Study Guide

Woman on the Edge of Time Love

By Marge Piercy


Anybody would think she had loved her daughter. (2.52)

Connie's crying here because she sees a girl about her daughter's age. The authorities took Angelina away from her because she hit Angelina once and broke her wrist. Connie's anger here is in part at the folks who took Angelina away. But she's also angry with herself for hitting her daughter, and she to some degree feels she didn't love Angelina… or didn't deserve to love her.

She should have loved her better, but to love you must love yourself, she knew that now, especially to love a daughter you see as yourself reborn. (3.12)

Connie doesn't love herself in part because the society she's in doesn't love poor people, or Latinos, or women. She does better at loving herself in Mattapoisett, because the culture there tells her she's lovable.

They talked passionately, sitting side by side against a wall, sometimes interrupting the flow by half an hour or an hour… Too much animation, too obvious a pleasure in each other's company would bring down punishment. The hospital regarded Sybil as a lesbian. Actually she had no sex life. (4.25)

The hospital is really into regulating love. They don't want the patients to like each other; they don't want any expression of intimacy, physical or otherwise. That mentally healthy people don't love seems to be the working model.

"But I think we often settle for sex when we want love. And we often want love when we need something else, like a good job or a chance to go back to school." (4.31)

Love is often seen as something that can transcend bad times, or transform them—like Cinderella's prince rescuing her from drudgery. Connie here thinks that maybe Cinderella (or is that Connie?) wanted a prince because she couldn't become a research geneticist.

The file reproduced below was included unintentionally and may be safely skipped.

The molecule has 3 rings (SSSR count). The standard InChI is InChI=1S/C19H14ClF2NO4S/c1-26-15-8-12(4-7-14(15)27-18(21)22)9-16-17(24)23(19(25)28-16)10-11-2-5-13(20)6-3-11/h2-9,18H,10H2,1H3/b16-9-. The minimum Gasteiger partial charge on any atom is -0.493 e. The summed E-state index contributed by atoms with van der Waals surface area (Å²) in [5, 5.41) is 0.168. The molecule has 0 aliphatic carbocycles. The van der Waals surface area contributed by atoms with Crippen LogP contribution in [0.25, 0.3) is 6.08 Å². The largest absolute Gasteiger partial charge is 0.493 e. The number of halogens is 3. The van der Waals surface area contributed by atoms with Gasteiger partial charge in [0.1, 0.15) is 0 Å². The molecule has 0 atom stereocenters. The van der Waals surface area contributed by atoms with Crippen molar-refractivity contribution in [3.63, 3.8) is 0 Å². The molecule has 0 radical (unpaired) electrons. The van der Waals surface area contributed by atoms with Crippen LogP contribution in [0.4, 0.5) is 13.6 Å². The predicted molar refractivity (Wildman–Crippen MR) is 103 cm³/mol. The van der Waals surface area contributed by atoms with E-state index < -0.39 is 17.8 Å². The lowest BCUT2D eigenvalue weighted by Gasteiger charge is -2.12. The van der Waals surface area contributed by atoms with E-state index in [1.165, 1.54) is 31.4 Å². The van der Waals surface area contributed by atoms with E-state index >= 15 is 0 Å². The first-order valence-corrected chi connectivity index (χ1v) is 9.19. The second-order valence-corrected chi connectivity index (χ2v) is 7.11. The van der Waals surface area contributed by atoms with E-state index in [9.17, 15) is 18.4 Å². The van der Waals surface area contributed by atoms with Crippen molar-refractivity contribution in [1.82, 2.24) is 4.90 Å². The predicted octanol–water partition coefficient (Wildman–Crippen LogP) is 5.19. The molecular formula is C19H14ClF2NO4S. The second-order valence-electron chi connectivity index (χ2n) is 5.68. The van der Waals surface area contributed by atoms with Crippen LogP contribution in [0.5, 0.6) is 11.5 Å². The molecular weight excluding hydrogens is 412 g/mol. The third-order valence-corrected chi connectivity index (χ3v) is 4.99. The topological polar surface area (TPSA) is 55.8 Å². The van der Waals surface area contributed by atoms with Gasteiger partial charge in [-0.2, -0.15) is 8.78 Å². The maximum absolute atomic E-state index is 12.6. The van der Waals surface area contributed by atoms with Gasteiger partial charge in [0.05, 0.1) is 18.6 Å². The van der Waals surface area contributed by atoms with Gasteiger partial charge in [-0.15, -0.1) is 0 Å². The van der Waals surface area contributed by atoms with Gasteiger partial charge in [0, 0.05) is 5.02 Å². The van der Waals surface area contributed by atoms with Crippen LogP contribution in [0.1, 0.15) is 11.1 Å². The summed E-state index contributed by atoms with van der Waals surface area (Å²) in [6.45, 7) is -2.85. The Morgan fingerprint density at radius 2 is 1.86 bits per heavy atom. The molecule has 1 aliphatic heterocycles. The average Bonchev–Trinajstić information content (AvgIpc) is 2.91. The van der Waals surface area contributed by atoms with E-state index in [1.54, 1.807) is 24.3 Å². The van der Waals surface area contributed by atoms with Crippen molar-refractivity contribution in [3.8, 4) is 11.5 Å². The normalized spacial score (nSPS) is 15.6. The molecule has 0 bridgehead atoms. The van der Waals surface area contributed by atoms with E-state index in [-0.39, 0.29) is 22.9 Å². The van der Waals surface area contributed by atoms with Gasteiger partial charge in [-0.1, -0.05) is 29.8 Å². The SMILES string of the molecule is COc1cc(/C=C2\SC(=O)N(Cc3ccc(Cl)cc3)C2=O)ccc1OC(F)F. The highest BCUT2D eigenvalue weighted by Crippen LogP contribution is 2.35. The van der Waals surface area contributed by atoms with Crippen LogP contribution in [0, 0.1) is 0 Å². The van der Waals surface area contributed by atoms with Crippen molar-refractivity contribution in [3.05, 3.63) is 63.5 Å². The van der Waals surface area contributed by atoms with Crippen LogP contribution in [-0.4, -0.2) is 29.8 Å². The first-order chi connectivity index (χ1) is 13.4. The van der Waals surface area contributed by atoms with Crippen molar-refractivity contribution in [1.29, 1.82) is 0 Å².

"Unstable dyads, fierce and greedy, trying to body the original mother-child bonding. It looks tragic and blind!" (6.155)

This is what the future people think about our nuclear families back here in the present. Marriage with just two partners is greedy and tragic and blind. Love more, love better, sleep with all until the hippie lovelight shines! (We've mentioned that the people of the future are all hippies, right?)

"But a person wants to couple with everybody."

"Aw, not everybody. Not all of the time." (7.5-6)

Jackrabbit is insisting that he only wants to sleep with just about everybody just about all of the time. This is presented as fun and funny… though a couple people also say that having Jackrabbit love them and leave them was a bit upsetting. But because the future is easy about sex and love, Jackrabbit's jumping and hopping from person to person is amusing rather than a tragedy or a disaster (like Connie's marriage to Eddie was).

Martín's love had given her worth. She had feared the loss of his love every day. She spent her time fearing it, walking the line of decorum like a tightrope, lowering her eyes to all other men, speaking only when spoken to. (12.37)

Connie loved Martín, but her love makes her adopt a stereotypical feminine role. Given what we know about Connie from the rest of the novel, could she have kept that up for the rest of her life? Would her relationship with Martín have worked if he hadn't died?

"Dawn is too young to comprehend why you love her. But we love you back." (12.75)

Connie loves Dawn because Dawn reminds her of her daughter. The love Connie sees in the future often comes out of her memories. Which could mean the future is just in her head, or could mean that you make the love you want in the future out of the love you had in the past.

Because he was too beautiful and tempted them, they had fixed him. (13.120)

The doctors "cured" Skip's homosexuality. Connie is saying that men are scared of Skip because they're scared of the possibility of homosexuality in themselves.

Only one person to love. Just one little corner of loving of my own. For that love I'd have borne it all and I'd never have fought back. I would have obeyed. I would have agreed that I'm sick, that I'm sick to be poor and sick to be sick and sick to be hungry and sick to be lonely and sick to be robbed and used. (19.78)

Would it have been good for Connie to agree that she's sick? Would love have made her even more oppressed? It's not clear; in Mattapoisett, people don't have to choose between love and self-respect. It seems like Connie shouldn't have to either.